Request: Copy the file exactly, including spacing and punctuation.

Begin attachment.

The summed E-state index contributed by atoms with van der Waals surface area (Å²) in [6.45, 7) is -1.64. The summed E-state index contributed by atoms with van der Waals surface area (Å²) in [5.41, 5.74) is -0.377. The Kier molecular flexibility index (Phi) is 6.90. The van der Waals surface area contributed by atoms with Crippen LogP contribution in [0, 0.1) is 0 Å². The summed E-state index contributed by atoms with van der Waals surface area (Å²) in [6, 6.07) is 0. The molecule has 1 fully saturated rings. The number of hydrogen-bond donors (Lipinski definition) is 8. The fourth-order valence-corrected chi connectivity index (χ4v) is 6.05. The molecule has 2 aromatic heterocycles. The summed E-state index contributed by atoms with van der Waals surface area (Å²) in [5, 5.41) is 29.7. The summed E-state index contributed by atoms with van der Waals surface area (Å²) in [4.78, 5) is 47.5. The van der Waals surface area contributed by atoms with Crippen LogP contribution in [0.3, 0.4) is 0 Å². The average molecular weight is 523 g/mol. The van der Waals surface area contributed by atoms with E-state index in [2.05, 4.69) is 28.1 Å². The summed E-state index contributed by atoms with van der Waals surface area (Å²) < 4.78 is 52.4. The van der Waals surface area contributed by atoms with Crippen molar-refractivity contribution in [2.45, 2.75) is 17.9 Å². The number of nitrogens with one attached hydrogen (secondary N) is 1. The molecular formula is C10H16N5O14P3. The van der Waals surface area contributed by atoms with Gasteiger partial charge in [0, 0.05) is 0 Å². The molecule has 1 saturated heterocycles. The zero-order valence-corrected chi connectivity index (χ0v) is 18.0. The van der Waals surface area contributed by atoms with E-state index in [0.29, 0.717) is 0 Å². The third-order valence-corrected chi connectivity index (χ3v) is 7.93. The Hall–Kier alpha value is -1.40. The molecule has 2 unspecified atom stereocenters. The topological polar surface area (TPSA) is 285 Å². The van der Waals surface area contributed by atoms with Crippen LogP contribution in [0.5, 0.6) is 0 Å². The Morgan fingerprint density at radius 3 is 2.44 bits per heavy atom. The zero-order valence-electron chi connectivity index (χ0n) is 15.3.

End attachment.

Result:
The summed E-state index contributed by atoms with van der Waals surface area (Å²) in [6.45, 7) is -1.64. The summed E-state index contributed by atoms with van der Waals surface area (Å²) in [5.41, 5.74) is -0.377. The Kier molecular flexibility index (Phi) is 6.90. The van der Waals surface area contributed by atoms with Crippen LogP contribution in [0, 0.1) is 0 Å². The summed E-state index contributed by atoms with van der Waals surface area (Å²) in [6, 6.07) is 0. The molecule has 1 fully saturated rings. The number of hydrogen-bond donors (Lipinski definition) is 8. The fourth-order valence-corrected chi connectivity index (χ4v) is 6.05. The molecule has 2 aromatic heterocycles. The summed E-state index contributed by atoms with van der Waals surface area (Å²) in [5, 5.41) is 29.7. The summed E-state index contributed by atoms with van der Waals surface area (Å²) in [4.78, 5) is 47.5. The van der Waals surface area contributed by atoms with Crippen LogP contribution in [0.3, 0.4) is 0 Å². The average molecular weight is 523 g/mol. The van der Waals surface area contributed by atoms with E-state index in [2.05, 4.69) is 28.1 Å². The summed E-state index contributed by atoms with van der Waals surface area (Å²) < 4.78 is 52.4. The van der Waals surface area contributed by atoms with Crippen molar-refractivity contribution in [2.45, 2.75) is 17.9 Å². The number of nitrogens with one attached hydrogen (secondary N) is 1. The molecular formula is C10H16N5O14P3. The van der Waals surface area contributed by atoms with Gasteiger partial charge in [0, 0.05) is 0 Å². The molecule has 1 saturated heterocycles. The zero-order valence-corrected chi connectivity index (χ0v) is 18.0. The van der Waals surface area contributed by atoms with E-state index in [0.29, 0.717) is 0 Å². The third-order valence-corrected chi connectivity index (χ3v) is 7.93. The Hall–Kier alpha value is -1.40. The molecule has 2 unspecified atom stereocenters. The topological polar surface area (TPSA) is 285 Å². The van der Waals surface area contributed by atoms with Crippen LogP contribution in [0.5, 0.6) is 0 Å². The Morgan fingerprint density at radius 3 is 2.44 bits per heavy atom. The zero-order valence-electron chi connectivity index (χ0n) is 15.3.